Under the watchful eyes and supervision of Ammani ammal (called Appayi by the family), Ramachandran taught these dancers not only for temple service of dance and music but also sadir performances in other towns. M.K. Amma grew up watching 40 women learn and practice in her home every day. At the age of five, she was taken to the temple and through the pottu ceremony, initiated into serious learning of sadir. The days after she tied the pottu were delightful, she says. She would practice dance from the early hours of the morning, at about half past nine, she would hop off to the local school, and return in the evening to jump right back into practice. She fondly remembers how grueling her learning sessions were. Her father, who was a strict taskmaster, wouldn’t yell when they missed an adavu (step) but would gently chide them about coming to class, leaving their memory at home.
The extraordinary thing is Ammani ammal watched over not just the learning process but also the atmosphere of their home, which was also the classroom. She always instructed her son Ramachandran, who at that time was not much older than some of the dancers he taught, that he was a guru and had to take the role of a protective father figure. She would tell everyone that the sadir koodam (classroom) at their home was a space where every learner was equally important.
Between Ammani ammal’s instructions and Ramachandra Nattuvanar’s protective care, the 40 women who practiced sadir with the family learnt the art in a safe space with agency. This is more than what some so-called prominent schools of dance and gurus can offer today at a time when the dance world grapples with allegations of sexual harassment and wielding of power over students. Therefore, it is no surprise that M.K. Amma who grew up in an enabling learning environment always speaks to me of safety and protection for the learners in the classroom.
Among the many services that were to be rendered to the temple daily was the tradition of climbing the 120 steps of the Viralimalai Murugan shrine twice a day to do murai. Murai included grinding and making a huge flour based vilakku (lamp), carrying it up the steps and lighting it at the sanctum, after which the artistes would perform music and dance in front of the deity. The dancer would perform the evening allatti (lamp waving) song and the oonjal (swing) song while putting the deity to bed. Art and performance were integral to daily worship.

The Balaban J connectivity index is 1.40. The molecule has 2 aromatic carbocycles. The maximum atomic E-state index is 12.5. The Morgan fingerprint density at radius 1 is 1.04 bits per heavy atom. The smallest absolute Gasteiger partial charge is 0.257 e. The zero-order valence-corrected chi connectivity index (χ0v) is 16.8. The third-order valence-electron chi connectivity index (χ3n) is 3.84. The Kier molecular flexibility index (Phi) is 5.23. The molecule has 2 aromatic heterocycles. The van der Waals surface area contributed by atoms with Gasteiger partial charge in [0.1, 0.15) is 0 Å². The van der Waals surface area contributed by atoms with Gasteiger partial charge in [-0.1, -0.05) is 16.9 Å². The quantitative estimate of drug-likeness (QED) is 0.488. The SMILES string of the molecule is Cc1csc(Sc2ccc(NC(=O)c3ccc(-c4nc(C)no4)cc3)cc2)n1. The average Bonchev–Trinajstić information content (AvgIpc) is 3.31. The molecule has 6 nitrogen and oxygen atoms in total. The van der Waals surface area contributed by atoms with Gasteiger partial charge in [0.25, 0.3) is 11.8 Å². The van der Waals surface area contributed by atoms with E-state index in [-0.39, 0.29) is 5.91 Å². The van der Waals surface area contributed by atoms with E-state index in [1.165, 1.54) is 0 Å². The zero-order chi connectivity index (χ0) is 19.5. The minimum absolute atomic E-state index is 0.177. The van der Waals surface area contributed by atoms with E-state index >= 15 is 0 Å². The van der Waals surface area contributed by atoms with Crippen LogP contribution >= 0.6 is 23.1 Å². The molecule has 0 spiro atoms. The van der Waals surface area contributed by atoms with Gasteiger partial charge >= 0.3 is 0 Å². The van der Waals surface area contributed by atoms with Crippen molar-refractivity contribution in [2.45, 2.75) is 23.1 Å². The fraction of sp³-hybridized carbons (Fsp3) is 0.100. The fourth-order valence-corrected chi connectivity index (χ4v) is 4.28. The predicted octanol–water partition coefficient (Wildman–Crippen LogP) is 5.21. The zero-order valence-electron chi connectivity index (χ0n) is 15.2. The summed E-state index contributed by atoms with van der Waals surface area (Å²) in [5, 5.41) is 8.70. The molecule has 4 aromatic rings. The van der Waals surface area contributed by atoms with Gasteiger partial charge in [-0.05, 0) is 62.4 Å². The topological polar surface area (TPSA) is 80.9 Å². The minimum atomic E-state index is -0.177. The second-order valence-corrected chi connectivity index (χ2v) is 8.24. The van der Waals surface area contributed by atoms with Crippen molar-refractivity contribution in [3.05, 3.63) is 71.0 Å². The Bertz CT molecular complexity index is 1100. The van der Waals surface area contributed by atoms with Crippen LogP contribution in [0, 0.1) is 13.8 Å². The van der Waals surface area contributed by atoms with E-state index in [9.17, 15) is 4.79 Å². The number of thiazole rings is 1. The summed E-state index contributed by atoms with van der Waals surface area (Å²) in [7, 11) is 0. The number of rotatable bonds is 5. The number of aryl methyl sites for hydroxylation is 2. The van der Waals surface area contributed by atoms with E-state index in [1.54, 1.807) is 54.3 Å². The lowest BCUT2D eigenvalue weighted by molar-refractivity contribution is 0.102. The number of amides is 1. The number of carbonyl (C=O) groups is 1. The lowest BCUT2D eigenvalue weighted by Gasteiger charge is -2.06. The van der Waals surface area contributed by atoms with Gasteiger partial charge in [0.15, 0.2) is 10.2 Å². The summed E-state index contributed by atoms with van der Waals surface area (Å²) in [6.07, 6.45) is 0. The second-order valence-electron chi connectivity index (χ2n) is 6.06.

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These days, scores of dancers throng the precincts of every temple, clamoring to perform for a few minutes during festivals which are broadcast on television and in the media. In contrast, M.K. Amma and her colleagues performed every day for their deity, in solitude, without an audience or applause, singing in the quiet hallways of the temple, only for the eyes and ears of the deity. She says she can still recall the tasty sokkarai appams and rice balls that each murai-kaari (temple service provider) would be given in return for their service. There are no photographs to prove these exemplary services to art. Therefore, perhaps our clickbait world of dance is questioning such humility and service, love and devotion?
Finally, in that toxic email, along with M.K. Amma, sadir has been described as “unknown” and “obscure”. To counter such ignorance, one can say this much—if today so many people from various backgrounds are able to stake a claim to an art form called bharatanatyam, it is because the framework, nay, the very flesh of it, comes from sadir.
For those who conveniently bracket sadir as a dance of the past, belonging only to temples, let me tell you that by continuing to practice and teach sadir, refusing to let its name be changed, speaking of sadir and its generosity to Bharatanatyam openly, proclaiming her lineage and caste identity, R. Muthukannammal has brought the saga of appropriation a full circle. She has opened the gates to the future. She has readied not foot soldiers for her cause in me and my students, but also performers for the future who are bringing sadir back to its rightful place.
To still assume and profess that bharatanatyam has buried sadir and its hereditary practitioners and resurrected dance in a more respectable form is to live in a world of false knowledge fed by caste, gender, class and social bias. Beware, for it is more dangerous than ignorance.
Swarnamalya Ganesh is a sadir performer, dance historian, professor of practice at Krea University, a Fulbright Fellow and director of Ranga Mandira Academy of World Dance/ Performance and Indic Studies.